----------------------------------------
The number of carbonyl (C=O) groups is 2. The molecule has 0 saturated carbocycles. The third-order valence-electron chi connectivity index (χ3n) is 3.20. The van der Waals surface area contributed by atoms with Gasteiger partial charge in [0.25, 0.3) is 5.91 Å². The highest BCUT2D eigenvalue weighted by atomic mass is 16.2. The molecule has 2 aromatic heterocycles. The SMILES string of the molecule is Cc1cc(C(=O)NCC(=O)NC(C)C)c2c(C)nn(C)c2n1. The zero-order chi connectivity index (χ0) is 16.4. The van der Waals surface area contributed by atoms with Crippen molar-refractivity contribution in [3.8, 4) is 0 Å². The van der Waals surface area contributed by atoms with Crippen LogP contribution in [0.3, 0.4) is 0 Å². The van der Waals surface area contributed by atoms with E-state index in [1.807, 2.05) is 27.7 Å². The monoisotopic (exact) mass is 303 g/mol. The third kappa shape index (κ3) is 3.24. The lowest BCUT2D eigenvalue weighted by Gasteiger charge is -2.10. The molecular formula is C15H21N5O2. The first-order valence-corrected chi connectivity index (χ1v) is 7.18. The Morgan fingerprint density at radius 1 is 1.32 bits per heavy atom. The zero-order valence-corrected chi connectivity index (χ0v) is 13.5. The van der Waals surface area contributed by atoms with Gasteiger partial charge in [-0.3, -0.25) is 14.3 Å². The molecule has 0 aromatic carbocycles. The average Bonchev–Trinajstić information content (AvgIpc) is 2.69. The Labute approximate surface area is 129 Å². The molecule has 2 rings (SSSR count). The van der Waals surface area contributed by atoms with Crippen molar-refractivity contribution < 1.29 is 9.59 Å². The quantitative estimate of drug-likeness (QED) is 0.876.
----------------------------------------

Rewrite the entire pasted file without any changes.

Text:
The number of carbonyl (C=O) groups is 2. The molecule has 0 saturated carbocycles. The third-order valence-electron chi connectivity index (χ3n) is 3.20. The van der Waals surface area contributed by atoms with Gasteiger partial charge in [0.25, 0.3) is 5.91 Å². The highest BCUT2D eigenvalue weighted by atomic mass is 16.2. The molecule has 2 aromatic heterocycles. The SMILES string of the molecule is Cc1cc(C(=O)NCC(=O)NC(C)C)c2c(C)nn(C)c2n1. The zero-order chi connectivity index (χ0) is 16.4. The van der Waals surface area contributed by atoms with Crippen molar-refractivity contribution in [3.8, 4) is 0 Å². The van der Waals surface area contributed by atoms with Crippen LogP contribution in [0.3, 0.4) is 0 Å². The van der Waals surface area contributed by atoms with E-state index in [1.807, 2.05) is 27.7 Å². The monoisotopic (exact) mass is 303 g/mol. The third kappa shape index (κ3) is 3.24. The lowest BCUT2D eigenvalue weighted by Gasteiger charge is -2.10. The molecular formula is C15H21N5O2. The first-order valence-corrected chi connectivity index (χ1v) is 7.18. The Morgan fingerprint density at radius 1 is 1.32 bits per heavy atom. The zero-order valence-corrected chi connectivity index (χ0v) is 13.5. The van der Waals surface area contributed by atoms with Gasteiger partial charge in [-0.3, -0.25) is 14.3 Å². The molecule has 0 aromatic carbocycles. The average Bonchev–Trinajstić information content (AvgIpc) is 2.69. The Labute approximate surface area is 129 Å². The molecule has 2 rings (SSSR count). The van der Waals surface area contributed by atoms with Crippen molar-refractivity contribution < 1.29 is 9.59 Å². The quantitative estimate of drug-likeness (QED) is 0.876.